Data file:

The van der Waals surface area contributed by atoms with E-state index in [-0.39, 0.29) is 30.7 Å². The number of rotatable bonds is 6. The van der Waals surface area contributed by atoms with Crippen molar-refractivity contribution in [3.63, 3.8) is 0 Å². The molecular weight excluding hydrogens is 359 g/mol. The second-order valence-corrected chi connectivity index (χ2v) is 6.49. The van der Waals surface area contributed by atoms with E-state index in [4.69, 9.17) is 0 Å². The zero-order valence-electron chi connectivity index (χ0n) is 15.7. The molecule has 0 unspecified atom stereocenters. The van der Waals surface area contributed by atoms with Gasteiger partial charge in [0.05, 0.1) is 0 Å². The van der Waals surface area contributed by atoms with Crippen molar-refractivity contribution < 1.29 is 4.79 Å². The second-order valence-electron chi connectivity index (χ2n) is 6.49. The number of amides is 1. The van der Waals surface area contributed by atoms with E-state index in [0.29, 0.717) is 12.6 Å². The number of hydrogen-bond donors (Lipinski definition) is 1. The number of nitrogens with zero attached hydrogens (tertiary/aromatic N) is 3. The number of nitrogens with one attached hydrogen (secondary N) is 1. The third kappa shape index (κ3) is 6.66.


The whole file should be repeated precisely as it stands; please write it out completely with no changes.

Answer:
The van der Waals surface area contributed by atoms with E-state index in [-0.39, 0.29) is 30.7 Å². The number of rotatable bonds is 6. The van der Waals surface area contributed by atoms with Crippen molar-refractivity contribution in [3.63, 3.8) is 0 Å². The molecular weight excluding hydrogens is 359 g/mol. The second-order valence-corrected chi connectivity index (χ2v) is 6.49. The van der Waals surface area contributed by atoms with E-state index in [4.69, 9.17) is 0 Å². The zero-order valence-electron chi connectivity index (χ0n) is 15.7. The molecule has 0 unspecified atom stereocenters. The van der Waals surface area contributed by atoms with Gasteiger partial charge in [0.05, 0.1) is 0 Å². The van der Waals surface area contributed by atoms with Crippen molar-refractivity contribution < 1.29 is 4.79 Å². The second-order valence-electron chi connectivity index (χ2n) is 6.49. The number of amides is 1. The van der Waals surface area contributed by atoms with E-state index in [0.29, 0.717) is 12.6 Å². The number of hydrogen-bond donors (Lipinski definition) is 1. The number of nitrogens with zero attached hydrogens (tertiary/aromatic N) is 3. The number of nitrogens with one attached hydrogen (secondary N) is 1. The third kappa shape index (κ3) is 6.66.